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Cross Conjugation: Modern Dendralene, Radialene and Fulvene Chemistry

Cross Conjugation: Modern Dendralene, Radialene and Fulvene Chemistry

Henning Hopf (Editor), Michael S. Sherburn (Editor)

ISBN: 978-3-527-33437-7

May 2016

480 pages

In Stock

$190.00

Description

Filling a gap in the chemical literature, this monograph provides a comprehensive overview of the fascinating and expanding field of cross-conjugated molecules, their chemistry, synthesis and properties.
The editors are world leading scientists in the field, and have assembled a team of experts to discuss different classes of cross-conjuagted molecules, as well as the use of cross-conjugation for organic synthesis and applications in electronic systems and material science.

List of Contributors XI

Preface XV

1 Synthesis of Dendralenes 1
Nicholas J. Green,Mehmet F. Saglam, andMichael S. Sherburn

1.1 Introduction 1

1.2 Multibond Forming Processes 2

1.2.1 Double Alkenylation Reactions 2

1.2.2 Double Alkenation Reactions 4

1.2.3 Other Multibond Forming Processes 10

1.3 Solo-Bond-Forming Reactions 15

1.3.1 C1–C2 Alkenation Reactions 15

1.3.2 C2–C3 Alkenylation Reactions 17

1.3.3 C3–C3′ Alkenation Reactions 25

1.4 Dendralenes from Dendralenes 28

1.5 Functional Group Interconversion Reactions 31

1.6 Concluding Remarks 32

References 32

2 The Diene-Transmissive Hetero-Diels–Alder Reaction 39
Takao Saito and Noriki Kutsumura

2.1 Introduction 39

2.2 DTHDA Reaction of Heterotrienes 41

2.2.1 DTHDA Reaction of Thiatrienes 41

2.2.2 DTHDA Reaction of Oxatrienes 42

2.2.3 DTHDA Reaction of Azatrienes 46

2.2.4 DTHDA Reaction of Dioxatrienes as Masked Oxathiatrienes and Oxazatrienes 51

2.3 DTHDA Reaction with Heterodienophiles 52

References 56

3 The Nazarov Cyclization of Cross-Conjugated Ketones 59
Louis Barriault and Mathieu Morin

3.1 Introduction 59

3.2 Mechanism 59

3.3 Substituent Effects 60

3.3.1 α-Substituents 60

3.3.1.1 Steric Hindrance 60

3.3.1.2 Electron-Donating Substituents 61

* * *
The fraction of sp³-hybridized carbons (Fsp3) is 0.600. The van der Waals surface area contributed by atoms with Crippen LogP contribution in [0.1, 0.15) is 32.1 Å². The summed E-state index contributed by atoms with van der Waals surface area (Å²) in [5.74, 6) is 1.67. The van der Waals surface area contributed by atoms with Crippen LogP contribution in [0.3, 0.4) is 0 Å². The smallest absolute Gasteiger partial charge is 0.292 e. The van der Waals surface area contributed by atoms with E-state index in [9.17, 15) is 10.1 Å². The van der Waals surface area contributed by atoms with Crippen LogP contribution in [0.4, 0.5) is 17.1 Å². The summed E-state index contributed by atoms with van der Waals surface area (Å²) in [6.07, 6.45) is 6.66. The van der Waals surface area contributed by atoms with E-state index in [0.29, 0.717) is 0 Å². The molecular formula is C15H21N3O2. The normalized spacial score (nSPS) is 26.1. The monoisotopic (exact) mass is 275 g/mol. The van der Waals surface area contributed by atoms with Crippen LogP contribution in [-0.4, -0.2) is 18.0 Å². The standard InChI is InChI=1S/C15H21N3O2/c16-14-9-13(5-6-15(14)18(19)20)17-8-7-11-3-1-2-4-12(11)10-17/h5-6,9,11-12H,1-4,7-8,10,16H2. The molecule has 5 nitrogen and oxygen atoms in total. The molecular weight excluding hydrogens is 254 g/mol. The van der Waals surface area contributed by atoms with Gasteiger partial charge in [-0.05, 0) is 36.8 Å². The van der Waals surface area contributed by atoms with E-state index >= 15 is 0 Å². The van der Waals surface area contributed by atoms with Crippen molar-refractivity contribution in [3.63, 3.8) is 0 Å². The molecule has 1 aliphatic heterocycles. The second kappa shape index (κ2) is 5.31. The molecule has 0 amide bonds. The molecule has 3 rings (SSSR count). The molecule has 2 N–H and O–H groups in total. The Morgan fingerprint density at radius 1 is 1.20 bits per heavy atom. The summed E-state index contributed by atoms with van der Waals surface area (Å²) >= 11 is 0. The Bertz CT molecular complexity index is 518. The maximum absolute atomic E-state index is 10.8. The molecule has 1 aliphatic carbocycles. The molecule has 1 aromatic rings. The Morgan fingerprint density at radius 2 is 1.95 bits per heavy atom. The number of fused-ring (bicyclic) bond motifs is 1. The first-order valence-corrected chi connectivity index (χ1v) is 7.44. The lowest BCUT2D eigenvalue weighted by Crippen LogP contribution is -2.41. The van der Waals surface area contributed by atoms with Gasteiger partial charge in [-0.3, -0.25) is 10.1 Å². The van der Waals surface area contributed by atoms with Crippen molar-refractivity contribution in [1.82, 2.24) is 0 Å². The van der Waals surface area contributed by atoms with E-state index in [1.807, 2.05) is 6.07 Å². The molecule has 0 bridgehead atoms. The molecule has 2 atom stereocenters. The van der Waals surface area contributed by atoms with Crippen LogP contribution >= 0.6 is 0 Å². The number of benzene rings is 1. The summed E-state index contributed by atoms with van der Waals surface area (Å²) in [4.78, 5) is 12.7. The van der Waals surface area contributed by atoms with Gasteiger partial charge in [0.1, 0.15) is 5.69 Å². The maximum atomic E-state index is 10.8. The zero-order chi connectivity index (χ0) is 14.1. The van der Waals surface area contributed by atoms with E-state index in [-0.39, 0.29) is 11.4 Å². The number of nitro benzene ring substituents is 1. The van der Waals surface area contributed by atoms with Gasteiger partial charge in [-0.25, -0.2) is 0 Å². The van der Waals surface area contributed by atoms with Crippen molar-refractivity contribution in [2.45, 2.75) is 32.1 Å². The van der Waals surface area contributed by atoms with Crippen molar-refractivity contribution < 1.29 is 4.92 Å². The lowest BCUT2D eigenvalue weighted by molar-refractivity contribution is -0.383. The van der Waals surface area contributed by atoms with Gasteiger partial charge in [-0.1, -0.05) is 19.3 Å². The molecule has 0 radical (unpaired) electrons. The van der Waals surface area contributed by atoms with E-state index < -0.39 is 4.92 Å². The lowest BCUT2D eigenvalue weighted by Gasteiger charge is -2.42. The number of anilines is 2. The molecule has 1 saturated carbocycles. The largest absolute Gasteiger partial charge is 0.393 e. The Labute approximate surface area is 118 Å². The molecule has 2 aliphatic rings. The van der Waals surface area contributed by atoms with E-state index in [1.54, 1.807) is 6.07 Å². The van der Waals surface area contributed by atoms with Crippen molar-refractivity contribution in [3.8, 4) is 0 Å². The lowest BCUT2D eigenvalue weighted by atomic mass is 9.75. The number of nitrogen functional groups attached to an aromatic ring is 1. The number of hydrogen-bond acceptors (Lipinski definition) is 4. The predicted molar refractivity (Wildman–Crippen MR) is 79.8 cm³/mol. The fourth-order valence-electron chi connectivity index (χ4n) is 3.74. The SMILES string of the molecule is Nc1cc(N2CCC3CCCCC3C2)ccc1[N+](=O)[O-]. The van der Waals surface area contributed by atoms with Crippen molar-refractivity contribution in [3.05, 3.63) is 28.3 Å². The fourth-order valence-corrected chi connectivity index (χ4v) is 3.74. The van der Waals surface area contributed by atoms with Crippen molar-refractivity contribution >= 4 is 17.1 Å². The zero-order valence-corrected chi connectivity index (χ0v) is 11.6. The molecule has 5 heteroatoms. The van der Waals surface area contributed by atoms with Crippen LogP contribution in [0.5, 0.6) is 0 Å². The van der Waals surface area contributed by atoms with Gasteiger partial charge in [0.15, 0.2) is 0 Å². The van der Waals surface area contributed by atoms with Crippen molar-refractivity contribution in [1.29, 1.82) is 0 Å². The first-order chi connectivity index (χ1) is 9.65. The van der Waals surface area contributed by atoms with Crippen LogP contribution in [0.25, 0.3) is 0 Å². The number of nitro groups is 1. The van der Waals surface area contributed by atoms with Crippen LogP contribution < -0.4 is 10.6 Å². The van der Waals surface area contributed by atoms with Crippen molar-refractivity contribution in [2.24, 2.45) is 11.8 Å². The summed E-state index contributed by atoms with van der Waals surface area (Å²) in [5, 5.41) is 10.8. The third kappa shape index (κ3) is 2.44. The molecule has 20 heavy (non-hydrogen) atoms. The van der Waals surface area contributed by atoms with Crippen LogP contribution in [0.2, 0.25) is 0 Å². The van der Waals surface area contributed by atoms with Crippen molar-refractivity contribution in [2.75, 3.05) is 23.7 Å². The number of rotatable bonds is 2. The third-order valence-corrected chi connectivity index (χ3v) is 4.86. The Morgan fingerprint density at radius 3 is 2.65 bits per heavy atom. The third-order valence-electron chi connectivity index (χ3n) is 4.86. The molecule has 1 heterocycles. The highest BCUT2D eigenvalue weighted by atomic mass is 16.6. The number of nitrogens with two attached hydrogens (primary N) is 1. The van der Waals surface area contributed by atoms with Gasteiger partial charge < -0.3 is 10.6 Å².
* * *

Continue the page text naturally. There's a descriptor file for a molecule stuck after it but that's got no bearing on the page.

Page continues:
3.3.1.3 Electron-Withdrawing Substituents 62

3.3.2 β-Substituents 63

3.3.2.1 Steric Hindrance 63

3.3.2.2 Electron-Donating Substituents 65

3.3.3 Torquoselectivity 65

3.3.3.1 Silyl Groups as Traceless Substituents 66

3.3.3.2 Allenyl Alkenyl Ketones 67

3.3.3.3 Chirality Transfer 68

3.3.3.4 Catalysis of the Nazarov Reaction 69

3.4 Interrupted Nazarov Reactions 73

3.4.1 Cascade Cyclizations 73

3.4.2 [3+2]- and [4+3]Cycloadditions of the Oxyallyl Cation 74

3.4.3 Intermolecular Trapping of the Nazarov Intermediate 75

References 78

4 [n]Radialenes 79
Gerhard Maas

4.1 Introduction 79

4.2 Syntheses and Reactivity 80

4.2.1 [3]Radialenes 81

4.2.2 [4]Radialenes 89

4.2.3 [5]Radialenes 97

4.2.4 [6]Radialenes 98

4.2.5 Higher [n]Radialenes and Radialene Substructures in Polycyclic Conjugated π-Systems 105

4.3 Structural and Bonding Properties 107

References 111

5 Oxocarbons, Pseudo-oxocarbons, and Squaraines 117
Vanessa E. de Oliveira, Renata Diniz, Flávia C. Machado, and Luiz Fernando C. de Oliveira

5.1 Introduction 117

5.2 Oxocarbons and Coordination Chemistry 121

5.3 Pseudo-oxocarbons 128

5.3.1 Squaraines 132

5.4 Conclusion and Outlook 139

References 139

6 Recent Developments in Fulvene and Heterofulvene Chemistry 145
Takeshi Kawase and Hiroyuki Kurata

6.1 Introduction 145

6.2 Triafulvenes 148

6.2.1 Benzotriafulvene and Related Compounds 149

6.2.1.1 Synthesis 149

6.2.1.2 Reactions of Benzotriafulvenes 149

6.2.2 Triafulvalene and Related Compounds 150

6.2.2.1 Synthesis of Benzotriafulvalenes 150

6.2.2.2 Triafulvalenes 151

6.2.2.3 Cyclic Bicalicenes 151

6.2.3 Heterotriafulvenes 152

6.2.3.1 Cyclopropenones (CPNs) 152

6.2.3.2 Reaction of CPNs and Related Compounds 154

6.2.3.3 Cyclopropenone Imides (Azatriafulvenes) 159

6.2.3.4 The Other Heterotriafulvenes 159

6.3 Pentafulvenes and Related Compounds 162

6.3.1 Pentafulvenes 162

6.3.1.1 Synthesis of Pentafulvenes 162

6.3.1.2 Reactions of Pentafulvenes 175

6.3.2 Pentafulvalenes 179

6.3.2.1 Synthesis of Symmetric Benzofulvalenes 179

6.3.2.2 Synthesis of Asymmetric Benzofulvalenes 182

6.3.3 Synthesis of Pentafulvenes as Functional Dyes 183

6.3.3.1 6,6-Dicyanofulvenes 183

6.3.3.2 1,3-Dithiafulvalenes 186

6.3.4 Fused Ring Systems Involving Pentafulvene Moieties 187

6.3.4.1 Dibenzopentalenes 191

6.3.4.2 Indacenes 196

6.3.4.3 Heterocyclic Systems 198

6.3.4.4 Carbaporphyrinoids 201